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ECB, BOE Talk on Securitization Needs Regulators' Support

online.wsj.com | April 9, 2014

By Richard Barley

The power of central bankers' proclamations has never been greater: European Central Bank President Mario Draghi stopped the euro-zone crisis in its tracks with just 23 words in July 2012. But it will take more than words if Europe is to revive its securitization market. Regulators are still fighting the last crisis.

A clear push is on to bring securitization in from the cold and boost credit availability. The ECB's Yves Mersch has been a vocal supporter; at the Bank of England, Andy Haldane and Clara Furse have also been speaking out. The two institutions plan to present a joint paper on the topic for the International Monetary Fund's spring meetings this week. But while the securitization market is active, it is a pale shadow of its former self. Public issuance of bonds in 2013 was €76.4 billion ($104.8 billion), down 10% from 2012 and just 16% of the volume issued in 2006, data from the Association for Financial Markets in Europe show.

Strides have been made in improving the structures of securitization. There is greater transparency, and the complex structures that brought down the financial system are a thing of the past. A regulatory consensus is building around support for so-called high-quality securitizations: relatively simple structures with well-understood underlying assets that provide funding to the real economy, such as auto loans. Riskier structures such as collateralized debt obligations, or CDOs, or commercial-mortgage-backed securities (CMBS) aren't in the high-quality bucket.

But regulation still looks punitive. Take Solvency II, the new rules that will govern insurers. Even with the lower capital charges proposed by the European Insurance and Occupational Pensions Authority in December for higher-quality structures, securitizations are at a disadvantage. For a triple-A prime U.K. residential mortgage-backed security (RMBS), the charge is 4.8 times that for a triple-A corporate bond, and is even slightly higher than for double-B rated "junk" bonds. Insurers will surely prefer to put their money in corporate bonds rather than securitizations. But insurers are vital in broadening the investor base for securitization beyond banks.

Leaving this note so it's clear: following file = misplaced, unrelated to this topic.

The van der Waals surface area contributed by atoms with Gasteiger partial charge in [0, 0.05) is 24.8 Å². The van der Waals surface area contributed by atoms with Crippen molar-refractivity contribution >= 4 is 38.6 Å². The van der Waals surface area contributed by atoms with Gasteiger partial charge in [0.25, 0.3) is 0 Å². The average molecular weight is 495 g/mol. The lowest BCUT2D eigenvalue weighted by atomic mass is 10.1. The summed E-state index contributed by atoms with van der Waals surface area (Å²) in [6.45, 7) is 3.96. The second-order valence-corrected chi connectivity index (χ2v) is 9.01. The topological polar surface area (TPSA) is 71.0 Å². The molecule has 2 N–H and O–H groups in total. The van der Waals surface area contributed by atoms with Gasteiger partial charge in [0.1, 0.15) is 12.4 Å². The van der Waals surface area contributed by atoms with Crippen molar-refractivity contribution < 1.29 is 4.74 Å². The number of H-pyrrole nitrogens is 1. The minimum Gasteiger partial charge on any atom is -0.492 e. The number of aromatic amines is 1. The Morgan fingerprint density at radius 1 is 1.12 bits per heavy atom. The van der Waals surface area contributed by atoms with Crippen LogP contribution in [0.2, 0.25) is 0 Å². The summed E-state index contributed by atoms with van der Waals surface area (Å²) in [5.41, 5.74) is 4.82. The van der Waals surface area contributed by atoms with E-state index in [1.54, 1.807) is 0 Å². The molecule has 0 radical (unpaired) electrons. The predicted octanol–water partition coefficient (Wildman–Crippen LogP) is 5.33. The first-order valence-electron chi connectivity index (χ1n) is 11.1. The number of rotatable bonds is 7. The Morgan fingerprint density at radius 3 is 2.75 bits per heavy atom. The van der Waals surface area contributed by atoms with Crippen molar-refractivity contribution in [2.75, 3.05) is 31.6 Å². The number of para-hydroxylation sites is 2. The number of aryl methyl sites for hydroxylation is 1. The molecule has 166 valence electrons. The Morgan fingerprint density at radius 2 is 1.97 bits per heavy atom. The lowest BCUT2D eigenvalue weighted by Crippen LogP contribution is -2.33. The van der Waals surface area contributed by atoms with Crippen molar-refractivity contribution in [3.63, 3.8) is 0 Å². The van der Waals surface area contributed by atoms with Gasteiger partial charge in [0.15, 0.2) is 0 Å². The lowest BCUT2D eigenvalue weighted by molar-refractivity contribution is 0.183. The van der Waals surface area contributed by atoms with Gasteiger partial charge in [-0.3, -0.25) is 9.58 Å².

True, the track record for some forms of securitization is appalling. From mid-2007 to the end of the third quarter of 2013, 21.6% of U.S. RMBS defaulted, according to AFME. But the default rate for European RMBS is just 0.1%. For securitizations of loans to SMEs—the hot topic for central bankers eager to get credit flowing to parts of the economy beyond their reach—it is 0.4%, AFME says. This performance is impressive given the depth and severity of the euro-zone crisis.

The risk is that regulators are calibrating their rules based on data that fail to reflect the European experience; Mr. Mersch has notably likened this to setting the price of flood insurance in Madrid based on the experience of New Orleans. The current regulatory proposals might have helped avoid the last crisis. But regulation needs to reflect securitization in its current incarnation, not the market's past sins.


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CFLA was founded by the Nation's Leading Foreclosure Defense Attorneys back in 2007 to serve the Foreclosure Defense Industry and fight pervasive Bank Fraud. Since opening our virtual doors, CFLA has rapidly expanded to become the premier online legal destination for small businesses and consumers. But as the company continues to grow, we're careful to hold true to our original vision. For us, putting the law within reach of millions of people is more than just a novel idea—it's the founding principle, just ask Andrew P. Lehman, J.D.. With convenient locations in Houston and Los Angeles, you can contact Our National Account Specialist and General Manager / Member Damion W. Emholtz at 888-758-2352 for a free Mortgage Fraud Analysis or to obtain samples of work product, including cutting edge Bloomberg Securitization Audits, Litigation Support, Quiet Title Packages, and for more information about our Nationally Accredited and U.S. Department of Education Approved "Mortgage Securitization Analyst Training Certification" Classes (3 days) 24 hours for approved CLE & MCLE Credit (Now Available Online).

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